Over a CAT network, probably not for games - you'd need high bandwidth between the main CPU and RAM, and the GPU. However, Thunderbolt is fast enough - though you won't get the most out of higher end graphics cards. External Thunderbolt GPU boxes have been around for around six years (Sony Vaio X), but it's only recently with newer versions of Thunderbolt, and support in Mac OS and from some gaming laptop vendors that the concept is gaining traction.
What you can do over a network is stream video and human input, so the game *runs* on your desktop PC but you play it on your laptop or Nvidia Shield tablet - or run the game in your PlayStation 3 and run it in your Xperia phone or PlayStation TV. I've only tried the latter, and it wasn't perfect with video compression artifacts and dropped frames despite both devices being cable connected to the LAN.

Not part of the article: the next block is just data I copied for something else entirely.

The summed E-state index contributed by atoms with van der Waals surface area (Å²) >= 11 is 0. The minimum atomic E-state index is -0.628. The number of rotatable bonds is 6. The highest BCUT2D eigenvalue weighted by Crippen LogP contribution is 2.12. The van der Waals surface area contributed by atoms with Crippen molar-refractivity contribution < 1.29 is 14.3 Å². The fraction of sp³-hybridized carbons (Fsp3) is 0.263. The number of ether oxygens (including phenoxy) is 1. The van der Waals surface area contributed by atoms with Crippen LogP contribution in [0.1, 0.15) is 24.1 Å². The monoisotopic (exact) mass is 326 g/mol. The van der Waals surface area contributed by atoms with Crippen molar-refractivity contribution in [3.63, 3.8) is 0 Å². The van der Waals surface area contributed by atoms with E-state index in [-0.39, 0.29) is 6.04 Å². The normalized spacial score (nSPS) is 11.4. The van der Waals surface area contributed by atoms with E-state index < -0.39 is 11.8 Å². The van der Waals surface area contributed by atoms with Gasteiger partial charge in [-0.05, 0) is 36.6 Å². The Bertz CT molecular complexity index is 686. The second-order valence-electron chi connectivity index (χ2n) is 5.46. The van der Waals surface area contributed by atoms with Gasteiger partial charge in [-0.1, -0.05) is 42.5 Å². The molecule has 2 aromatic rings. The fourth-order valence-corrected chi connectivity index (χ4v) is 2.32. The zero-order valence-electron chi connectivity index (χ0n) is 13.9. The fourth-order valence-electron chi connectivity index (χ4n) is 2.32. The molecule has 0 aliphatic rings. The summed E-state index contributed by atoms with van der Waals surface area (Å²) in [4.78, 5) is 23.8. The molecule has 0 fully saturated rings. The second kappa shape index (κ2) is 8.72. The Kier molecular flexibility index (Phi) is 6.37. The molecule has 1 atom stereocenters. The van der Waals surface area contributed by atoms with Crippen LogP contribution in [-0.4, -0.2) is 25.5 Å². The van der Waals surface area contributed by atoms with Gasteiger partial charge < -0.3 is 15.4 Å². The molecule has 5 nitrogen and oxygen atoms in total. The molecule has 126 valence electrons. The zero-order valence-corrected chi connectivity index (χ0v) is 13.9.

You can share a GPU over a network - or rather a machine containing a GPU - for applications where the GPU is fed some numbers and can return a result when it's good a ready - for example, simulating an explosion, ray tracing an architectural scene or, famously, simulating some protein folding. This requires a piece of client software running in the GPU machine, controlled by the host software in the machine you're working on. Bunkspeed Hypershot, used for rendering product images, works this way. You can the master software on a Windows machine to render a SolidWorks model, and it'll use the GPUs and CPUs on every machine (Windows, Mac, Linux) on your network to render the image more quickly.